The language in that article is sickening, though. Just horrible and unnecessary.

SacherTorte93 Tue 12-Mar-13 01:52:42

Exactly, FloraFox. I'm bisexual and would still regard a woman who had sex with me while pretending to be a man as sexual assault. My ability to give meaningful consent to penetration surely is more important than another's ability to penetrate me just because they want to. And there can be no meaningful consent if that person lies about something as fundamental as their sex.
What is the worst that happens if that person tells their potential partner that they are a transperson? They do not get to have sex with that person. What is the worst that happens if they do not? The victim end up emotionally scarred and end up with massive trust issues, as has happened in this case. Nobody has a right to have sex with anybody else.

I think it's a bit like those creepy arguments about rape within marriage. People used to argue that you couldn't be raped by your own husband, because obviously if you'd consented to get married that meant you must be up for sex with him at any time. This is similar - even if these girls had been over the age of consent, it would have been completely wrong to assume they were consenting to one thing just because they'd consented to something else with the same person.

But it is the underage bit I can't get past. It throws every other issue out.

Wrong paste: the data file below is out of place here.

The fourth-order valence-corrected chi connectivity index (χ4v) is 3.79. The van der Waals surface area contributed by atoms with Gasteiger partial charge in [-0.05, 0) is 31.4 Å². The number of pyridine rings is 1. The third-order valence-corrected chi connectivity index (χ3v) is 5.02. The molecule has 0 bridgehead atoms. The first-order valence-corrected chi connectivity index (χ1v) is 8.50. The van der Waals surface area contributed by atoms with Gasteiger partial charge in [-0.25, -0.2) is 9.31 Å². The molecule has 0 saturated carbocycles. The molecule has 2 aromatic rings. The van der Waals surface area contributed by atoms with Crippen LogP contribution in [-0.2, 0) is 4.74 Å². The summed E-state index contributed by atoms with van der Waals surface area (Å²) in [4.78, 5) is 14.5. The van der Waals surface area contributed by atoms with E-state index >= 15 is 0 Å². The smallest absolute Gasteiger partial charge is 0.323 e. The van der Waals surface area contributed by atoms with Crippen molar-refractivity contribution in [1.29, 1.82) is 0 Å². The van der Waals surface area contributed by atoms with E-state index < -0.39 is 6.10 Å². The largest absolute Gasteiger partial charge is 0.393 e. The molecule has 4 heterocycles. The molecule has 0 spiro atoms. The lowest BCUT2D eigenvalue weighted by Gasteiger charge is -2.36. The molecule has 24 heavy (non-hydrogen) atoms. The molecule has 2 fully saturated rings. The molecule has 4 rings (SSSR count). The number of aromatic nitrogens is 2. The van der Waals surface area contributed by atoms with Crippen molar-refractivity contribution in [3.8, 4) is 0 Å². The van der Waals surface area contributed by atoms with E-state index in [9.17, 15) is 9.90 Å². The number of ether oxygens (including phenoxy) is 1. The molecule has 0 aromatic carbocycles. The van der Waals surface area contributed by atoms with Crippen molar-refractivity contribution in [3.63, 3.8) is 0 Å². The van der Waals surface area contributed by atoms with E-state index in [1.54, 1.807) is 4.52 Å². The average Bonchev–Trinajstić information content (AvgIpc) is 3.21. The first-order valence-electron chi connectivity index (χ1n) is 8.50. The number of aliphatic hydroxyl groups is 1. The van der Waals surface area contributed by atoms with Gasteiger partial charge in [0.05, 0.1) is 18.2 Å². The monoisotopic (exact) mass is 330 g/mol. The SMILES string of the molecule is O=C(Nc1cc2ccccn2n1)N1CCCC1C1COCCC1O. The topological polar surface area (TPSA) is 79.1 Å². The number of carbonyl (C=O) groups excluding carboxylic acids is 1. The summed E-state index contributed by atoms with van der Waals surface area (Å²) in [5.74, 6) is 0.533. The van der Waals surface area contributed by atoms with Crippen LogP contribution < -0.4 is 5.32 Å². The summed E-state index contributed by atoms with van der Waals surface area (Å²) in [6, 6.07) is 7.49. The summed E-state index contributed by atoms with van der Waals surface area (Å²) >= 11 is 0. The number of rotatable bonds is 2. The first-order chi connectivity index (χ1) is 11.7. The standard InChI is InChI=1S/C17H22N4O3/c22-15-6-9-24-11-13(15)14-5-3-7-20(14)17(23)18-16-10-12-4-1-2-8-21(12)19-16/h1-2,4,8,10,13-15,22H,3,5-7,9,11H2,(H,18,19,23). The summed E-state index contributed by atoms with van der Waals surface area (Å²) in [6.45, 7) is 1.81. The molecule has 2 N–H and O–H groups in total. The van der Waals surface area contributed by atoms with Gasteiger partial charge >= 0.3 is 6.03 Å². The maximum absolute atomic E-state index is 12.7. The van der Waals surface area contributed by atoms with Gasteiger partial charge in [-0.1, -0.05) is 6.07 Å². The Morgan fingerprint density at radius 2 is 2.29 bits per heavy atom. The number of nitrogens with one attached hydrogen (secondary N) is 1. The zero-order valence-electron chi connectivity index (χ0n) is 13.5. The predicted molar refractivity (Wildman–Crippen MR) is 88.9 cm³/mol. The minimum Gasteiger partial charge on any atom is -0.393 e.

weegiemum Tue 12-Mar-13 02:09:31

All the articles are poor, the Sun one being the worst, though, by light-years!!

However, whatever they report, I'd hope that anyone seeking sexual intimacy with another person would be honest. I'm pretty naive as I've only ever slept with my dh, but I don't think I'm being ur to suggest that if he wasn't on the scene, I'd be happy to be in a sexual relationship with anyone I was attracted to (and I'm female and hetero, so, men).

As I'm fairly old, now, I think I'd probably notice if a ftm ts person without surgery but with a prosthesis tried to have sex with me. And if they were just honest, and we were attracted, then that would be ok, I'm sure we could work it out.

It's the very deliberate premeditated deceit that I find hard to deal with.

weegiemum Tue 12-Mar-13 02:11:32

And the underage thing I though went without saying was wrong, but it seems not.

FloraFox Tue 12-Mar-13 02:12:18

I agree LRD. I also think it's a bit like those arguments - "you've consented to sex with man X so you should consent to sex with me".

It should go without saying. I don't think it does, as the articles are focussing on other things and it sounds as if that isn't the main issue legally, which I think is disgusting.

Yes, I agree flora.

IneedAsockamnesty Tue 12-Mar-13 07:49:28

All the reports are saying she WAS 16 when anything sexual happened and even when she was actually 15 she told Chris/ Christine she was 16 but her birthday happened in between meeting and sexual contact.

kim147 Tue 12-Mar-13 07:51:38

I'm not defending Chris's actions - the fact the girls were underage (even though they said they were 16) is an issue. It is a problem that he was not charged with underage sex or grooming of a child.

I have used he deliberately - as far as I understand, Chris identified as male and presented as male, even though he had not undergone treatment yet.

The case though throws up some questions. Some transpeople - especially those young ones who pass easily do not want to disclose their status until they trust someone. Obviously for transwomen, that can be difficult if it gets to full blown sex but what about beforehand? They might have formed a loving relationship. Same for transmen - but then someone raised the point that you have a right to know what you are being penetrated by.